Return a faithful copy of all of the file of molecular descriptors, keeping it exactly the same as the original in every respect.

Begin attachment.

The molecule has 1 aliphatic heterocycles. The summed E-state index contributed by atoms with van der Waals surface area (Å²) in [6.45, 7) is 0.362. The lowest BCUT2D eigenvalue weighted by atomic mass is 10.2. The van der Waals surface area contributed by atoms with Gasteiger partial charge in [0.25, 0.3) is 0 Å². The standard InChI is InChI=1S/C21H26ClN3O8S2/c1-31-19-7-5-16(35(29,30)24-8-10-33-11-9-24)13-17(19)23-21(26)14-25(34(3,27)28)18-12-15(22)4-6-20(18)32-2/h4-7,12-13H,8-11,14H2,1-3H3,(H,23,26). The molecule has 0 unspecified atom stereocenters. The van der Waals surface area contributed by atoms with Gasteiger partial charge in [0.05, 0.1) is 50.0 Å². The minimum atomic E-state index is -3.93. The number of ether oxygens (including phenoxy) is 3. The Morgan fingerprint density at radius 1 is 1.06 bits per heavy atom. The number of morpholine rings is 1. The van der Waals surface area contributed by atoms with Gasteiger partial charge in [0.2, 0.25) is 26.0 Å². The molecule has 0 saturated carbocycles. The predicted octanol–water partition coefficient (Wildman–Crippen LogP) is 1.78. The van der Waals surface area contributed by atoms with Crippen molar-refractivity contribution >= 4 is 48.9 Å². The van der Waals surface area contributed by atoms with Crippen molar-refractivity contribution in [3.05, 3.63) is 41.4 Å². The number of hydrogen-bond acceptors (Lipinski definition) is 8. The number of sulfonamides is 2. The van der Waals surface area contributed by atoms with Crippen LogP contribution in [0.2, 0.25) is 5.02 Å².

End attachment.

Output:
The molecule has 1 aliphatic heterocycles. The summed E-state index contributed by atoms with van der Waals surface area (Å²) in [6.45, 7) is 0.362. The lowest BCUT2D eigenvalue weighted by atomic mass is 10.2. The van der Waals surface area contributed by atoms with Gasteiger partial charge in [0.25, 0.3) is 0 Å². The standard InChI is InChI=1S/C21H26ClN3O8S2/c1-31-19-7-5-16(35(29,30)24-8-10-33-11-9-24)13-17(19)23-21(26)14-25(34(3,27)28)18-12-15(22)4-6-20(18)32-2/h4-7,12-13H,8-11,14H2,1-3H3,(H,23,26). The molecule has 0 unspecified atom stereocenters. The van der Waals surface area contributed by atoms with Gasteiger partial charge in [0.05, 0.1) is 50.0 Å². The minimum atomic E-state index is -3.93. The number of ether oxygens (including phenoxy) is 3. The Morgan fingerprint density at radius 1 is 1.06 bits per heavy atom. The number of morpholine rings is 1. The van der Waals surface area contributed by atoms with Gasteiger partial charge in [0.2, 0.25) is 26.0 Å². The molecule has 0 saturated carbocycles. The predicted octanol–water partition coefficient (Wildman–Crippen LogP) is 1.78. The van der Waals surface area contributed by atoms with Crippen molar-refractivity contribution >= 4 is 48.9 Å². The van der Waals surface area contributed by atoms with Crippen molar-refractivity contribution in [3.05, 3.63) is 41.4 Å². The number of hydrogen-bond acceptors (Lipinski definition) is 8. The number of sulfonamides is 2. The van der Waals surface area contributed by atoms with Crippen LogP contribution in [0.2, 0.25) is 5.02 Å².